Home Game Reviews Disney Lorcana First Look

Disney Lorcana First Look


At Gen Con this year, the biggest hype came from the Ravensburger booth. Each day, massive lines would queue up to get the first crack at buying the pre-release of Disney Lorcana. It’s a collectible card game (CCG) in the same vein as Magic: The Gathering or Pokémon. After some madness the first day (which involved people getting hurt), Gen Con wisely set up a queueing system starting at 6pm the night before (kudos to those dedicated fans that waited in line 14 hours to buy a game). While there was absolutely no way I’d wait in that kind of line, I did still get a chance to check out Lorcana.

On Saturday evening, Ravensburger and Disney held a press launch party at a local bistro. In the spirit of full disclosure, they provided us with a starter deck, 3 booster packs, and a few other branded gifts. They also paid for all the food and drinks (which were Disney-themed) at the event. They had transformed the place into a Lorcana-themed venue and went all out. Wall coverings, tv’s, windows, you name it. It was impressive. Also, a shout-out to the servers and staff at Bodhi in Indianapolis, who were truly amazing. They made everyone feel welcome and were definitely the unsung heroes of the night.

Eventually after some small talk, drink, and nibbles, we got down to the fun part. Everyone opened their decks up to check out what they had. Ravensburger even had a quest mini-game where you needed to trade cards with other players to finish your quest (earning you a signed print). I freely traded things with other players, as I had no idea what was what (all appeared to be commons). But that was a fun little interactive game.

Disney Lorcana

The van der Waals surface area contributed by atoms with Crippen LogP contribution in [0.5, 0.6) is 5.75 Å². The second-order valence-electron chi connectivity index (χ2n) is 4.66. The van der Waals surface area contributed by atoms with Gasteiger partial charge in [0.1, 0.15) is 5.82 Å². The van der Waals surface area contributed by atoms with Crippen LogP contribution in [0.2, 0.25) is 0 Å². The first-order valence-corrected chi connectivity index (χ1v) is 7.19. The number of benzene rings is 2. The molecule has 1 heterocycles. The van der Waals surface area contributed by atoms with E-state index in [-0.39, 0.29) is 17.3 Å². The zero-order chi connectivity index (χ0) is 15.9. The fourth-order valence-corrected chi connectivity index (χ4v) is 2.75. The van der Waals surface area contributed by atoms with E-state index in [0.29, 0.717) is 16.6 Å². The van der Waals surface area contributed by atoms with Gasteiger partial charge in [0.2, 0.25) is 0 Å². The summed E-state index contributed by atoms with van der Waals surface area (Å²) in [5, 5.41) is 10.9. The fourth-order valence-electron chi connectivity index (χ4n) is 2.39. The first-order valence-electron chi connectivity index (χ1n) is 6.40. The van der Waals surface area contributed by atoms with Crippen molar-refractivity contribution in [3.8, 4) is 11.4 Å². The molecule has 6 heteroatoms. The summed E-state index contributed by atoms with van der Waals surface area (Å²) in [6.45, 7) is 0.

The Gameplay

Eventually, I was able to try a couple of games of Lorcana. I spent no time deck building, so I simply stuck with the starter deck. The game plays very similar to many other CCG/TCG games. You start with a hand of 7 cards, and your goal is to be the first player to “Quest” to 20 lore points. Cards are either Characters, Items, or Actions. Characters are about what you expect. They have a cost to play, in Ink, and have an attack value, health value, and sometimes a special ability and/or Quest points. You also can’t do anything with them the turn they come into play.

On future turns, you can exert them to Challenge (attack) another Character or go on a Quest, earning you Lore. Items are permanents that stay in play and give you bonuses or special powers (healing, more card draws, etc..) Action cards are one-time events. Interestingly, there are also Action cards called Songs, these can be played for free by characters of high enough level.

ink is the game’s “mana” system. Each turn you can play a card facedown into your ink well, letting you exert it to play cards. Playing Ink is optional but limited to once per turn. Only certain cards can be played to the ink well.

And that’s mostly it. You’ll have a deck of 60 cards (max of 4 copies of any card) and the first to 20 Lore wins.

Disney Lorcana

Gameplay Impressions

I’ve only played the game a couple of times with the cards provided, so I don’t have a ton of experience with it, or with deck crafting. However, CCG players will feel right at home with Lorcana. There are plenty of similarities with any of those types of games (characters have an attack and health, a cost to play, etc…) yet Lorcana does branch out on its own path as well.

The Ink system is kind of interesting and was oddly similar to Star Wars Unlimited (which I also demoed at the convention). Each turn, you can choose to play 1 card to your ink well, but you don’t have to. That means that, unlike a game such as Hearthstone, there is not an even tempo in the game. On turn 5 you can realistically have 5 ink to spend. However, you might also only have 2-3. I kind of feel like hand management and when to play cards is a huge part of the game.